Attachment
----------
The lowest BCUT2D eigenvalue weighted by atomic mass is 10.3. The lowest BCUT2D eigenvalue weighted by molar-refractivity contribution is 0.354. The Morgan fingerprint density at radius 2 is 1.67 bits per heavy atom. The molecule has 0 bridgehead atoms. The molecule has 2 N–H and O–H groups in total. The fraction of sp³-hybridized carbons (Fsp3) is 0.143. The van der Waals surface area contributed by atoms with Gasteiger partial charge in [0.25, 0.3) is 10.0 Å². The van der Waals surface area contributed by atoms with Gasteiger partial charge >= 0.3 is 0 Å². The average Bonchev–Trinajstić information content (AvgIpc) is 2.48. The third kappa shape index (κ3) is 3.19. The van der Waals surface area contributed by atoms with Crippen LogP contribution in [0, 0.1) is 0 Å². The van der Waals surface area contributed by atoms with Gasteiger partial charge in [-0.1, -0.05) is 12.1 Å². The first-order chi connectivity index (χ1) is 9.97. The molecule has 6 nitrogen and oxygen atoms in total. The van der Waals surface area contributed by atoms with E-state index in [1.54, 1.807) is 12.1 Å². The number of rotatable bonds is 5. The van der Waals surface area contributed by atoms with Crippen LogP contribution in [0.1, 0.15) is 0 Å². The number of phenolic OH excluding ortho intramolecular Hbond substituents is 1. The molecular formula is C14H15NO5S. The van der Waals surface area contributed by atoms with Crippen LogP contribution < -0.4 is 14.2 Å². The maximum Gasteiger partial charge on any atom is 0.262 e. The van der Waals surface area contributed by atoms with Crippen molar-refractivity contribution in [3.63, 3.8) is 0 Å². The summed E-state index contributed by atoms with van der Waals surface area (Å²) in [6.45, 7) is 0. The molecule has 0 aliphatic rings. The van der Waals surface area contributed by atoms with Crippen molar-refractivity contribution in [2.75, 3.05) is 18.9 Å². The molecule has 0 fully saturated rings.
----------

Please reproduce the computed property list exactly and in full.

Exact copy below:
The lowest BCUT2D eigenvalue weighted by atomic mass is 10.3. The lowest BCUT2D eigenvalue weighted by molar-refractivity contribution is 0.354. The Morgan fingerprint density at radius 2 is 1.67 bits per heavy atom. The molecule has 0 bridgehead atoms. The molecule has 2 N–H and O–H groups in total. The fraction of sp³-hybridized carbons (Fsp3) is 0.143. The van der Waals surface area contributed by atoms with Gasteiger partial charge in [0.25, 0.3) is 10.0 Å². The van der Waals surface area contributed by atoms with Gasteiger partial charge >= 0.3 is 0 Å². The average Bonchev–Trinajstić information content (AvgIpc) is 2.48. The third kappa shape index (κ3) is 3.19. The van der Waals surface area contributed by atoms with Crippen LogP contribution in [0, 0.1) is 0 Å². The van der Waals surface area contributed by atoms with Gasteiger partial charge in [-0.1, -0.05) is 12.1 Å². The first-order chi connectivity index (χ1) is 9.97. The molecule has 6 nitrogen and oxygen atoms in total. The van der Waals surface area contributed by atoms with E-state index in [1.54, 1.807) is 12.1 Å². The number of rotatable bonds is 5. The van der Waals surface area contributed by atoms with Crippen LogP contribution in [0.1, 0.15) is 0 Å². The number of phenolic OH excluding ortho intramolecular Hbond substituents is 1. The molecular formula is C14H15NO5S. The van der Waals surface area contributed by atoms with Crippen LogP contribution < -0.4 is 14.2 Å². The maximum Gasteiger partial charge on any atom is 0.262 e. The van der Waals surface area contributed by atoms with Crippen molar-refractivity contribution in [3.63, 3.8) is 0 Å². The summed E-state index contributed by atoms with van der Waals surface area (Å²) in [6.45, 7) is 0. The molecule has 0 aliphatic rings. The van der Waals surface area contributed by atoms with Crippen molar-refractivity contribution in [2.75, 3.05) is 18.9 Å². The molecule has 0 fully saturated rings.